Coinciding with the release of a study conducted by the National Foundation for American Policy, a group of US business leaders met with President Obama and urged him to reform the skilled visa system through the utilization of policy reforms. Though President Obama consistently talks about government getting out of the way of private business, his policy-makers at the USCIS have been acting in just the opposite manner. The USCIS through the use of policy memos such as the January 2010 Neufeld memo have engaged in a systematic campaign to thwart the growth of US businesses that utilize foreign workers. Specific policies have been directed at entrepreneurs and small and medium sized businesses who often drive employment growth especially in recessionary times. It is hoped that President Obama will turn some of his talk into action. The Huffington Post has published a summary of some of the proposals that were discussed during the meeting. Check it out and forward it to your friends and your Congressional reps because although there is much that President Obama could do, significant changes will likely require legislation.
TechServe Alliance announced that Senator Cornyn (R-Texas) has written a letter to USCIS Director Alejandro Mayorkas urging the Director to consider the implications of the Neufeld memo and its impact on the IT Staffing and Consulting industry. The Senator urged the Director to meet with industry officials to fully understand the impact of this policy. There is evidence that the Neufeld policy has led to a greater outsourcing of IT jobs overseas, severely limited the creation and growth of small and medium sized IT businesses which, have long been acknowledged as critical in ecomoic growth and curtailed US domestic hiring. It is hoped that those were unintended consequences and that the Director will take a personal interest in this critical issue.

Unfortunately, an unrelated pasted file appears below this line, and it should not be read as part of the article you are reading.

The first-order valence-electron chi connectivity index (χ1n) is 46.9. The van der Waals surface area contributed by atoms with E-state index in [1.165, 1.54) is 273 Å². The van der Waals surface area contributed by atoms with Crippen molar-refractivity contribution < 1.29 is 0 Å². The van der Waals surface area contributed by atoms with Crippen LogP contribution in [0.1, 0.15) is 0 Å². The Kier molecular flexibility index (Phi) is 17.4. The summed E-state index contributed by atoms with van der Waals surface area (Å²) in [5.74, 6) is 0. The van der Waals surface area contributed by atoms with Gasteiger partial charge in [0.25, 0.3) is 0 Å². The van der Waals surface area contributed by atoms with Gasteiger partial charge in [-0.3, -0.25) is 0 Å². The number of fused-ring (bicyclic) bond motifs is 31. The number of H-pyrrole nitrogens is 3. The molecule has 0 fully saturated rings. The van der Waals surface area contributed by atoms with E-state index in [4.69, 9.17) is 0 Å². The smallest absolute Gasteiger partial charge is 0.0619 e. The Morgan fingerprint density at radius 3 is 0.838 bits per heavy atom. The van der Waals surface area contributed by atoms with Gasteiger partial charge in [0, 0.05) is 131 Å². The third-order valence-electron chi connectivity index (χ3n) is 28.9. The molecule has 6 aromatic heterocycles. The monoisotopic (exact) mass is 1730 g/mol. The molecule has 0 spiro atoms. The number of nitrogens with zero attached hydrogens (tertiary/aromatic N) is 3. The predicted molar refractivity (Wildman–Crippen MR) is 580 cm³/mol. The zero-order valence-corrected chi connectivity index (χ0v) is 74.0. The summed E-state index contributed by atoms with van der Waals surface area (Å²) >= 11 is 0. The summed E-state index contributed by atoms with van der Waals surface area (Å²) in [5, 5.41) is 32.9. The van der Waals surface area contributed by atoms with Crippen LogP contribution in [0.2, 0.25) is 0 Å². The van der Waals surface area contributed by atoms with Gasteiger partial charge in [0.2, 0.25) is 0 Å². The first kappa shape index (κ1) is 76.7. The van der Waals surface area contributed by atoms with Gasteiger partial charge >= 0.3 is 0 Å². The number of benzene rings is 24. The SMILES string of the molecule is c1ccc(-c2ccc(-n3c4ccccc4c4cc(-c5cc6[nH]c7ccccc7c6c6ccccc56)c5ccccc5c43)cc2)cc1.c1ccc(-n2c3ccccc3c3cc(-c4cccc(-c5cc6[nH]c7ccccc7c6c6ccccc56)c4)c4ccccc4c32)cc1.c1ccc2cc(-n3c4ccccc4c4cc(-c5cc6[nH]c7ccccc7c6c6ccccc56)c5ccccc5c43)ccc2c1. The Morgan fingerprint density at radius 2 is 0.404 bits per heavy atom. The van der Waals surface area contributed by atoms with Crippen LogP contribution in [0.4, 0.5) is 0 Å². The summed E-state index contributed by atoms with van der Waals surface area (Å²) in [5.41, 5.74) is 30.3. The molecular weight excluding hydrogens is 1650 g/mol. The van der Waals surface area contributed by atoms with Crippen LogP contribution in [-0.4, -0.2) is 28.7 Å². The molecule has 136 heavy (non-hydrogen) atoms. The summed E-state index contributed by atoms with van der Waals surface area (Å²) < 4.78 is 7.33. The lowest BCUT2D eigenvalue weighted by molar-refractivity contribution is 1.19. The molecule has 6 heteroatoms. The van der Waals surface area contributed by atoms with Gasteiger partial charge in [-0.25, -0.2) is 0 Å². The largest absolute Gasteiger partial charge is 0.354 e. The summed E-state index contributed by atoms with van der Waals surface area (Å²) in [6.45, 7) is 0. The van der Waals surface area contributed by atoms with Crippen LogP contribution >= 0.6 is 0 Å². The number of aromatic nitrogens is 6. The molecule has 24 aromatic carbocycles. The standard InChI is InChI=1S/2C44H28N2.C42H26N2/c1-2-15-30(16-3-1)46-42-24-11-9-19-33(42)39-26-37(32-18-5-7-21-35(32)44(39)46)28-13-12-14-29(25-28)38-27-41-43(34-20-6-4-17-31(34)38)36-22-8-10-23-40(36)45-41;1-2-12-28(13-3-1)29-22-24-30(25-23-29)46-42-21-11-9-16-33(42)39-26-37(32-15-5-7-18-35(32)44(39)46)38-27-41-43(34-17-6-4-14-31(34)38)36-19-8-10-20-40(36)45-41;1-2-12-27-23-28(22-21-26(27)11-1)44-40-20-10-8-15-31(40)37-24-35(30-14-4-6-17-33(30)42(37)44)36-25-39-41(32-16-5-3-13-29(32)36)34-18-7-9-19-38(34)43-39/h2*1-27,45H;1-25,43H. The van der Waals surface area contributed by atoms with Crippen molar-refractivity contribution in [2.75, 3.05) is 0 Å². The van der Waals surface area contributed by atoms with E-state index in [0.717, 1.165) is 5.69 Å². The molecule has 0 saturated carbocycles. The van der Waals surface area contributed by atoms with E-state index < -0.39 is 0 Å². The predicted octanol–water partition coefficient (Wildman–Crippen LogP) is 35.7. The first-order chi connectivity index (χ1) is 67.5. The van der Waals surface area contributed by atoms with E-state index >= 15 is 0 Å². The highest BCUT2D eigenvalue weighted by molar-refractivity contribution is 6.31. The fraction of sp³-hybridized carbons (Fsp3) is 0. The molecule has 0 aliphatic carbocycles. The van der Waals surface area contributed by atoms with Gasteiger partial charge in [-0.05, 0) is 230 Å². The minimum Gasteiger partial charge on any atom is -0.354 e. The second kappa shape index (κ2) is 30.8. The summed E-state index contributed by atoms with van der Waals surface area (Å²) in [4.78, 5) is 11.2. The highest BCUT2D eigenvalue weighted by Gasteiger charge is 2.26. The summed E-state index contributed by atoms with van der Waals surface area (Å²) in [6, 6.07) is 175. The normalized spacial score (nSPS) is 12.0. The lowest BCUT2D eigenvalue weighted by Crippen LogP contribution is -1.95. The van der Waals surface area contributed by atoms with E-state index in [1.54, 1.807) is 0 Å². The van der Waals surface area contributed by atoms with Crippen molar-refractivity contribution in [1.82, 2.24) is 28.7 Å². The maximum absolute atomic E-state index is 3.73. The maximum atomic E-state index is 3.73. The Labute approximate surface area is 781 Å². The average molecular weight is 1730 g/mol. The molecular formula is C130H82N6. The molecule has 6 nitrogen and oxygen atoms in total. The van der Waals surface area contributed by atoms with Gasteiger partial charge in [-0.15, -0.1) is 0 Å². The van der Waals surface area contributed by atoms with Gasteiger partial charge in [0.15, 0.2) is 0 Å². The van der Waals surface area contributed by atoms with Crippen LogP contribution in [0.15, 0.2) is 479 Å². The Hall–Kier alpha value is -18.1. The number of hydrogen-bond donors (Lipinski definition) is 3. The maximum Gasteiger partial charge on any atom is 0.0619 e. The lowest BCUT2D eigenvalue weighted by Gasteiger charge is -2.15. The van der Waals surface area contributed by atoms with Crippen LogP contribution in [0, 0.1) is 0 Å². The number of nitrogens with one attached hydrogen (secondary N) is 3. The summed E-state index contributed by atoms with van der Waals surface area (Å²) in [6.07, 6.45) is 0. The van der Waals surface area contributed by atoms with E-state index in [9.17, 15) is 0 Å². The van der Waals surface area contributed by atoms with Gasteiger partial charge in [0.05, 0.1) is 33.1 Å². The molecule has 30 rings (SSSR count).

Kudos to Senator Grassley, his puppets at USCIS and other like-minded policy makers that have consistently created or applied policies that restrict and burden the use of the H-1b visa. Oh how quickly our brilliant politicians and policymakers forget that Intel, Google, Yahoo, and eBay were all founded by immigrants in an era with LESS restrictions on the H-1b visa and LESS restrictions on the L-1b visa and LESS of a wait for a green card. USA Today reports the story of SnapDeal a high tech company whose founder was previously in the US on an H-1b visa but decided to start his new company in India instead of the US due to H-1b visa restrictions. The company has grown to a size of over 400 employees. But, hey we don’t need those jobs here in the US. It’s time for Washington DC to wake up and recognize that there are economic consequences to immigration policy and the US economy is being negatively impacted by the current culture of NO !
With the H-1b cap season in full swing, the USCIS has issued a new set of FAQ on the subject of “cap-gap”. A “cap-gap” occurs when a foreign student’s EAD card, issued pursuant to the OPT rules, expires prior to October 1, 2011. The USCIS has adopted rules that provides for an automatic extension that allows students to continue to be employed under the OPT provisions as long as their sponsoring employer has timely filed an H-1b cap subject petition that is properly receipted. An employer should be careful that the employee’s I-9 form is properly completed in this situation. We applaud the USCIS for its “cap-gap” policy.